To help ensure its continued use, functionality, and support from AWS, we suggest that you update your AWS CloudHSM device software and firmware as well as the client instance software to current versions offered by AWS. As of the publication of this blog post, the current non-FIPS-validated versions are 5.4.9/client, 5.3.13/software, and 6.20.2/firmware, and the current FIPS-validated versions are 5.4.9/client, 5.3.13/software, and 6.10.9/firmware. (The firmware version determines FIPS validation.) It is important to know your current versions before updating so that you can follow the correct update path.
In this post, I demonstrate how to update your current CloudHSM devices and client instances so that you are using the most current versions of software and firmware. If you contact AWS Support for CloudHSM hardware and application issues, you will be required to update to these supported versions before proceeding. Also, any newly provisioned CloudHSM devices will use these supported software and firmware versions only, and AWS does not offer “downgrade” options.
Note: Before you perform any updates, check with your local CloudHSM administrator and application developer to verify that these updates will not conflict with your current applications or architecture. (more…)
Now Available: Use Resource-Level Permissions to Control Access to and Permissions on Auto Scaling Resources
As of May 15, 2017, you can define AWS Identity and Access Management policies to control which Auto Scaling resources users can access and the actions users are permitted to perform on those resources. Auto Scaling helps you maintain application availability and allows you to scale your Amazon EC2 capacity up or down automatically according to conditions you define.
With resource-level permissions, you can enable different users within an organization, such as application developers and IT specialists, to access and modify launch configurations and Auto Scaling groups with appropriately configured permissions.
To learn more, see the full What’s New announcement.
The updated AWS Service Organization Control (SOC) 1 and SOC 2 Security, Availability, and Confidentiality Reports covering the period of October 1, 2016, through March 31, 2017, are now available. Because we are always looking for ways to improve the customer experience, the current AWS SOC 2 Confidentiality Report has been combined with the AWS SOC 2 Security & Availability Report, making for a seamless read. The updated AWS SOC 3 Security & Availability Report also is publicly available by download.
Additionally, the following three AWS services have been added to the scope of our SOC Reports:
The AWS SOC Reports now also include our three newest regions: US East (Ohio), Canada (Central), and EU (London). SOC Reports now cover 15 regions and supporting edge locations across the globe. See AWS Global Infrastructure for additional geographic information related to AWS SOC.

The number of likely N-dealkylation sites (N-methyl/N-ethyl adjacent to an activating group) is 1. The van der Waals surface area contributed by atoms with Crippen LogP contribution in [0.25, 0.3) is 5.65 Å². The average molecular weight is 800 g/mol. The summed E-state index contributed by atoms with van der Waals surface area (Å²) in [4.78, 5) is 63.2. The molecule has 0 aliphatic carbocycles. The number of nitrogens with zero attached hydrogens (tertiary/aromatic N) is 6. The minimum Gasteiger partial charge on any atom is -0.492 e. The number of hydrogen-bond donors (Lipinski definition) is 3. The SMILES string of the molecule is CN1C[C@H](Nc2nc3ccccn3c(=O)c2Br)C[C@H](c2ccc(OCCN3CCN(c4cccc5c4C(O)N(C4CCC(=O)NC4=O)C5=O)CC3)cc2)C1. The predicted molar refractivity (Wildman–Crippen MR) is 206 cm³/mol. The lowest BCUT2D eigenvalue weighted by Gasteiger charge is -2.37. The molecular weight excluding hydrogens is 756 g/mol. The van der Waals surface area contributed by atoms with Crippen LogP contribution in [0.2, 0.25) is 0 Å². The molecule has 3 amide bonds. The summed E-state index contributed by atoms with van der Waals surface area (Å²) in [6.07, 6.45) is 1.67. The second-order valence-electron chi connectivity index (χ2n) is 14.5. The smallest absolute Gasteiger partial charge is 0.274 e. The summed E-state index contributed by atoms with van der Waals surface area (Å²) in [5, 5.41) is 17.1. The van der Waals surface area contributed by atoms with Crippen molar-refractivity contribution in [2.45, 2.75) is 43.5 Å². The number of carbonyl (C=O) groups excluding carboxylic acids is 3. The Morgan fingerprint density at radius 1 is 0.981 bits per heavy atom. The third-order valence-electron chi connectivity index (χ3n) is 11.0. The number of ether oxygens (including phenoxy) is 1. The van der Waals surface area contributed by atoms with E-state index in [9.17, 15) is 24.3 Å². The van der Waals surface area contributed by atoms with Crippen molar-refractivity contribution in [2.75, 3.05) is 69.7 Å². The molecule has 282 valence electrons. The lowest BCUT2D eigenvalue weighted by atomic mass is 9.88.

- Sign in to your AWS account.
- In the list of services under Security, Identity and Compliance, choose Compliance Reports. On the next page, choose the report you would like to review. Note that you might need to request approval from Amazon for some reports. Requests are reviewed and approved by Amazon within 24 hours.
For further information, see frequently asked questions about the AWS SOC program.
Today, we released the Aligning to the NIST Cybersecurity Framework in the AWS Cloud whitepaper. Both public and commercial sector organizations can use this whitepaper to assess the AWS environment against the National Institute of Standards and Technology (NIST) Cybersecurity Framework (CSF) and improve the security measures they implement and operate (also known as security in the cloud). The whitepaper also provides a third-party auditor letter attesting to the AWS Cloud offering’s conformance to NIST CSF risk management practices (also known as security of the cloud), allowing organizations to properly protect their data across AWS.
In February 2014, NIST published the Framework for Improving Critical Infrastructure Cybersecurity in response to Presidential Executive Order 13636, “Improving Critical Infrastructure Cybersecurity,” which called for the development of a voluntary framework to help organizations improve the cybersecurity, risk management, and resilience of their systems. The Cybersecurity Enhancement Act of 2014 reinforced the legitimacy and authority of the NIST CSF by codifying it and its voluntary adoption into law, and federal agency Federal Information Security Modernization Act (FISMA) reporting metrics now align to the NIST CSF. Though it is intended for adoption by the critical infrastructure sector, the foundational set of security disciplines in the NIST CSF has been endorsed by government and industry as a recommended baseline for use by any organization, regardless of its sector or size.
We recognize the additional level of effort an organization has to expend for each new security assurance framework it implements. To reduce that burden, we provide a detailed breakout of AWS Cloud offerings and associated customer and AWS responsibilities to facilitate alignment with the NIST CSF. Organizations ranging from federal and state agencies to regulated entities to large enterprises can use this whitepaper as a guide for implementing AWS solutions to achieve the risk management outcomes in the NIST CSF.